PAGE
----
A happy meowOne of our two cats went missing last week.
We have two cats right now. There were times we’ve had more, but two cats is probably all we can handle in this apartment right now anyway. We’ve been keeping them inside of course, so they can get acclimated to their new home. But last week, my wife thought they were ready to go outside.
We opened the front door, and they crept forward to look. Cautiously, hesitantly, they walked as if on tip-toes to peek out into the world. They made their way onto the porch, and then went down the 15 steps to the sidewalk. It took them about 20 minutes to do this, so you get the idea how carefully they were moving.
After a little while, I whistled a little tune I always whistle to call them, and they came running back.
Later, they went out again, but only one came back. My wife and I disagree as to how this happened—she says I told her the cats were both back in, while I say I only asked her if the cats were back before we locked up for the night. The result was the same in either event: Smudge was missing.
Yes, we called her Smudge. She’s a white and cream Siamese cat with beautiful blue eyes and a black tail. She also has a black mark across her face and nose that resembles a smear of dirt or paint. That's why we named her Smudge.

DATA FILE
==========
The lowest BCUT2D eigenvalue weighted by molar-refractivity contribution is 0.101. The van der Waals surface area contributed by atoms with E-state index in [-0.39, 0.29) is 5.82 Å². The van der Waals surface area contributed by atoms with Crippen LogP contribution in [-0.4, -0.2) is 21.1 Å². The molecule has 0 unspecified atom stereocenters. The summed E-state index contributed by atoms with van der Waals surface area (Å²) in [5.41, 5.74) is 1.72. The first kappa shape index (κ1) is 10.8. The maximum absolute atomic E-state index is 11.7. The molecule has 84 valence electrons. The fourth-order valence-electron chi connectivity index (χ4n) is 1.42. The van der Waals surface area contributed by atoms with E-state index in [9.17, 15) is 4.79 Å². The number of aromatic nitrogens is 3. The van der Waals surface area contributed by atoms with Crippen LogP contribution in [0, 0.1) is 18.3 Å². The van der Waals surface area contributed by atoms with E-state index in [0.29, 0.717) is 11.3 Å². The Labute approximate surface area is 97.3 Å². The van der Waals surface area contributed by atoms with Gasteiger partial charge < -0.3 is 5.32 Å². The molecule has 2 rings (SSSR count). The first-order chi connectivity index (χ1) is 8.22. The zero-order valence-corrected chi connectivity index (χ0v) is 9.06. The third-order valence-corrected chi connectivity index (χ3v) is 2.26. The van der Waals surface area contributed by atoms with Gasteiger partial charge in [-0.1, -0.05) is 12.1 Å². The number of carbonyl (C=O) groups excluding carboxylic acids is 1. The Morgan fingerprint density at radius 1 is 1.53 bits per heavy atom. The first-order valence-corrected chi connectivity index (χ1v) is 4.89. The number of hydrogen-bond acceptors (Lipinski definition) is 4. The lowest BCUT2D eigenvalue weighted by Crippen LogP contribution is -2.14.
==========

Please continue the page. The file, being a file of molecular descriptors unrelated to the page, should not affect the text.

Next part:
The next morning, a Sunday, we realized she was missing.
I went outside and began to whistle for her. I walked up and down the street looking. I began to circle the block, whistling and peering under cars and houses for any sign.
And I discovered that a lot of folks are out on Sunday morning in this neighborhood. A woman at the corner was sitting on her porch swing reading the paper. I didn’t have to tell her I what I doing. She immediately asked, “Did you lose a cat or a dog?”
As I was walking down the next street over, a man came out his front door to ask me. He heard me whistling, probably heard the sadness, too. "What does your cat look like? If I see her, where can I call you?”
A jovial middle-aged man was out for a bike ride. Even he stopped to ask me, “Hey mister, what’s your dog look like?” He looked almost exactly like James Earl Jones, wearing a t-shirt, suspenders and a friendly smile. He began to ride up and down the adjacent streets copying my whistle.
Two hours passed, and I gave up.
While I was out searching, my wife and daughter found a picture of Smudge on the computer and made a poster. That afternoon, my wife printed out several copies and began to walk around the neighborhood, handing out the poster and asking if anyone had seen Smudge.
Yes, one man told her, down the street there. My wife asked several more people, and another man pointed at a house. She whistled one more time, and Smudge appeared from under the house and greeted her with a happy meow.
In the end, not only did we find our cat, we also discovered that people care. We met several neighbors who showed genuine concern for us and our lost pet. They proved to us yet again that this city is full of good, caring people.
Safe in that knowledge, we all slept peacefully that night, especially Smudge.